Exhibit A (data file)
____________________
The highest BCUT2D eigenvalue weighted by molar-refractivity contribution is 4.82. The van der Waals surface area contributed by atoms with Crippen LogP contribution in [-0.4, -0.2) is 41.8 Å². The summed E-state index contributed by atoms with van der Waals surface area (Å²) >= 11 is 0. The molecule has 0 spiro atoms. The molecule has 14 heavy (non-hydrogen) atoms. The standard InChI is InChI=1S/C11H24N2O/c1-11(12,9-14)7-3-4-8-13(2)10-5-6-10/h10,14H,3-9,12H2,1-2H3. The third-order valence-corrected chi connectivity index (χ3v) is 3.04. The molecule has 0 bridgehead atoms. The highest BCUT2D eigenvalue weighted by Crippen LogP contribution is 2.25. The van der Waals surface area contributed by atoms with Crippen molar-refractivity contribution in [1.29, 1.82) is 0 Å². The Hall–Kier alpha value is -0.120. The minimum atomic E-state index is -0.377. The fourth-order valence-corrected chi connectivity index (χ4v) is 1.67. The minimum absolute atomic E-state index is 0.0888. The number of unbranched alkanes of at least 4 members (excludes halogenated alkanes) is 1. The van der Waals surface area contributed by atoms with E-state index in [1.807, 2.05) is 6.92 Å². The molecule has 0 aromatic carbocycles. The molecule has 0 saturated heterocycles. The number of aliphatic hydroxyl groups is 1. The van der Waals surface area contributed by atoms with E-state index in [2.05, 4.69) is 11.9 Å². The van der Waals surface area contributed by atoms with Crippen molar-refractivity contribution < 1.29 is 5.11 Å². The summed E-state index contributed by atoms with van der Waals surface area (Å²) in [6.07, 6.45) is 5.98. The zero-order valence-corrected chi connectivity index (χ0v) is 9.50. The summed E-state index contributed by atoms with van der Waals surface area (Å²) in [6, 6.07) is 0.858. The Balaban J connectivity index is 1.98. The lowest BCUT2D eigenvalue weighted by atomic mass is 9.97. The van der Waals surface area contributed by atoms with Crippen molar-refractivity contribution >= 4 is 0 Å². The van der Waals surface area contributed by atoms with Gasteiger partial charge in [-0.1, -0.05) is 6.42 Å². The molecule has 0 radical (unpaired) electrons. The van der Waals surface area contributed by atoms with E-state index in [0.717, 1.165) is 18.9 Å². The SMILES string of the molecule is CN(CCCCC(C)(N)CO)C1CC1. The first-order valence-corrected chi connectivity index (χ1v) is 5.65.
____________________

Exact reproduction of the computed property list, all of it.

The highest BCUT2D eigenvalue weighted by molar-refractivity contribution is 4.82. The van der Waals surface area contributed by atoms with Crippen LogP contribution in [-0.4, -0.2) is 41.8 Å². The summed E-state index contributed by atoms with van der Waals surface area (Å²) >= 11 is 0. The molecule has 0 spiro atoms. The molecule has 14 heavy (non-hydrogen) atoms. The standard InChI is InChI=1S/C11H24N2O/c1-11(12,9-14)7-3-4-8-13(2)10-5-6-10/h10,14H,3-9,12H2,1-2H3. The third-order valence-corrected chi connectivity index (χ3v) is 3.04. The molecule has 0 bridgehead atoms. The highest BCUT2D eigenvalue weighted by Crippen LogP contribution is 2.25. The van der Waals surface area contributed by atoms with Crippen molar-refractivity contribution in [1.29, 1.82) is 0 Å². The Hall–Kier alpha value is -0.120. The minimum atomic E-state index is -0.377. The fourth-order valence-corrected chi connectivity index (χ4v) is 1.67. The minimum absolute atomic E-state index is 0.0888. The number of unbranched alkanes of at least 4 members (excludes halogenated alkanes) is 1. The van der Waals surface area contributed by atoms with E-state index in [1.807, 2.05) is 6.92 Å². The molecule has 0 aromatic carbocycles. The molecule has 0 saturated heterocycles. The number of aliphatic hydroxyl groups is 1. The van der Waals surface area contributed by atoms with E-state index in [2.05, 4.69) is 11.9 Å². The van der Waals surface area contributed by atoms with Crippen molar-refractivity contribution < 1.29 is 5.11 Å². The summed E-state index contributed by atoms with van der Waals surface area (Å²) in [6.07, 6.45) is 5.98. The zero-order valence-corrected chi connectivity index (χ0v) is 9.50. The summed E-state index contributed by atoms with van der Waals surface area (Å²) in [6, 6.07) is 0.858. The Balaban J connectivity index is 1.98. The lowest BCUT2D eigenvalue weighted by atomic mass is 9.97. The van der Waals surface area contributed by atoms with Crippen molar-refractivity contribution >= 4 is 0 Å². The van der Waals surface area contributed by atoms with Gasteiger partial charge in [-0.1, -0.05) is 6.42 Å². The molecule has 0 radical (unpaired) electrons. The van der Waals surface area contributed by atoms with E-state index in [0.717, 1.165) is 18.9 Å². The SMILES string of the molecule is CN(CCCCC(C)(N)CO)C1CC1. The first-order valence-corrected chi connectivity index (χ1v) is 5.65.